Thursday, December 18, 2014

Excess Pressure in Water Drop and Soap Bubble and Applications

Because of the surface tension water drops always acquires spherical shape. In the process of acquiring a spherical shape all the molecules are pulled towards the Center of the sphere and hence an extra pressure is developed at the Center of that Sphere. The force due to the pressure always acts away from the center whereas the force due to the surface tension always acts towards the Center. When these two forces are equal in magnitude and opposite in direction we can acquire an equilibrium state as shown below.

Deriving equation for excess pressure in a soap bubble is also a similar exercise. The only difference is the soap bubbles inner surface as well as the outer surface are free surfaces and hence in the place of one length we have to take two lengths. Everything else is similar.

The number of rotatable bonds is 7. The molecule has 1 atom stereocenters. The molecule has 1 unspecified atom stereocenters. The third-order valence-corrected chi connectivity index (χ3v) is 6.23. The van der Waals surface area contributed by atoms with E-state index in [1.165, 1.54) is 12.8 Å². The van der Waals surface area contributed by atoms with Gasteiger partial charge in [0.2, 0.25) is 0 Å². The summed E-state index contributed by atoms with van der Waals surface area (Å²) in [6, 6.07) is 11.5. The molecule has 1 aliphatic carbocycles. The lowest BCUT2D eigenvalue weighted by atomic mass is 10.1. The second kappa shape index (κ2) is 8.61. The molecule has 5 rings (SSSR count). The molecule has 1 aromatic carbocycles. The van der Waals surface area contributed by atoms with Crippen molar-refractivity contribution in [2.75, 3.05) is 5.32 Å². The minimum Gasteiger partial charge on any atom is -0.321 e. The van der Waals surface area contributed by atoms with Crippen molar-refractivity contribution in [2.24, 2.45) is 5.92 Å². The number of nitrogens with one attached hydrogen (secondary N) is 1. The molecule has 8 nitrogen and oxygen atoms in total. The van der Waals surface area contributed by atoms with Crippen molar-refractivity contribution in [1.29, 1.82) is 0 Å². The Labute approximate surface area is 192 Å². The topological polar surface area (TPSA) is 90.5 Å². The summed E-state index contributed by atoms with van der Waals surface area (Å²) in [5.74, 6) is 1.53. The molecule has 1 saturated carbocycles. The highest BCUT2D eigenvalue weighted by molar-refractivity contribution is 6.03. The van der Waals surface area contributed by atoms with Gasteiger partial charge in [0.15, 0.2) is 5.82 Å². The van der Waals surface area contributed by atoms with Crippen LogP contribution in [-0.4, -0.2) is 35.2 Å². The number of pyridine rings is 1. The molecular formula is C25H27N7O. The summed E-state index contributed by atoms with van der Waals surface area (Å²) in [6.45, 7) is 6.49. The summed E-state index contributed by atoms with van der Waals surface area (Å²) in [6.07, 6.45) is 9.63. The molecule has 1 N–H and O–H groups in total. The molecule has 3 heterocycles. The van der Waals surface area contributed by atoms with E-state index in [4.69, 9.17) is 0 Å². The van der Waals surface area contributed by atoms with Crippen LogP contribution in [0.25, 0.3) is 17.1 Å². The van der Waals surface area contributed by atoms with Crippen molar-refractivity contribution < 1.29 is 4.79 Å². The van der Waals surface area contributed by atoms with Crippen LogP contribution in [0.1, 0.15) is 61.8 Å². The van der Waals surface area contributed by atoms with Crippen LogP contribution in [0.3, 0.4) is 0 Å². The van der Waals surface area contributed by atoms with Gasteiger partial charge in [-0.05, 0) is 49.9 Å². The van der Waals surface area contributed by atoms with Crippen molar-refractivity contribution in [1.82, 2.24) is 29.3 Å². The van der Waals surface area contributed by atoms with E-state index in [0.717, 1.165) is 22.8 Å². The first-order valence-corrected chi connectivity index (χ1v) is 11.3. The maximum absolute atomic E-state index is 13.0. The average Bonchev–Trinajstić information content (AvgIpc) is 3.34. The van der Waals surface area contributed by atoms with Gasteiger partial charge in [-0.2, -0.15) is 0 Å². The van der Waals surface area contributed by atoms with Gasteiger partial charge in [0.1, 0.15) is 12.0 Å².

Applications of excess pressure

Two soap bubbles of different radius are kept in vacuum. At constant temperature find the ratio of the masses of the gases inside them.

In solving this problem we have to consider the ideal gas equation because the gas molecules that are present inside the sphere are supposed to be ideal gas molecules.

We can also calculate the radius of the interface when two bubbles of different radius are in contact as shown below. The bubble with a smaller radius will have an extra pressure than the bubble with a larger radius. The total effect to pressure is the higher pressure minus lower pressure.

We can also calculate resultant radius when two different drops are combined together under isothermal conditions to form a big drop.

In solving this problem we are simply depending on a concept that mass as well as the number of the moles are always conservative.

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